When Bugs Buggy dared Yosemite Sam to step over the line, I suspect he didn't think it would turn out to be a federal case. Nonetheless, two cases in the upcoming Supreme Court term quite literally involve lines in the sand, er, ground.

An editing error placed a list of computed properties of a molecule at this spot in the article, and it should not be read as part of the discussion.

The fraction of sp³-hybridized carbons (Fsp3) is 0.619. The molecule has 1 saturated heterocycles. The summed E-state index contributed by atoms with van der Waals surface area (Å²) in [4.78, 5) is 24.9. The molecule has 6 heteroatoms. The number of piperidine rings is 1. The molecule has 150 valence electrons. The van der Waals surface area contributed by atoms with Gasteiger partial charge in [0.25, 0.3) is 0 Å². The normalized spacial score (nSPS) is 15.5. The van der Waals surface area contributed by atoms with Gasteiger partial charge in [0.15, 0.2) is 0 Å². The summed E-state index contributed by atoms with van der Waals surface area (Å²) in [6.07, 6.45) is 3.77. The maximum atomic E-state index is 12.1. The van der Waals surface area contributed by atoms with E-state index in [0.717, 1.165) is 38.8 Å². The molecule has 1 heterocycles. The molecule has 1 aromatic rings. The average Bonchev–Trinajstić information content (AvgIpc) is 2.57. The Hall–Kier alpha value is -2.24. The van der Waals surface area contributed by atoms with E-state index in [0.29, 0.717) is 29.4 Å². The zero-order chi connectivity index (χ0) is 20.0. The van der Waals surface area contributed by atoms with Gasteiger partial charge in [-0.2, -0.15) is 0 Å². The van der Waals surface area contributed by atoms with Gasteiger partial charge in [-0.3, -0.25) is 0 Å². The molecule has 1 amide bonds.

United States v. Apel: Dennis Apel is a frequent protester at the front gate of Vandenberg Air Force Base. He was as subject to a pre-existing order barring him from the base, and was convicted of trespassing under 18 U.S.C. § 1382. After his conviction, the Ninth Circuit ruled in another case that a stretch of highway running through the base was subject to an easement "granted to the State of California, which later relinquished it to the County of Santa Barbara," and as a result the federal government lacked the exclusive right of possession of the area on which the trespass allegedly occurred. Therefore, a trespassing conviction under § 1382 was not valid. In a per curiam decision, the Ninth Circuit reversed Apel's conviction. The Supreme Court will decide whether a federal law which prohibits a person from reentering a military installation after a commanding officer has ordered him not to reenter, may be enforced on a portion of a military installation that is subject to a public roadway easement. The protest area outside the front gate of the base is represented by the green line painted on the road in the image below.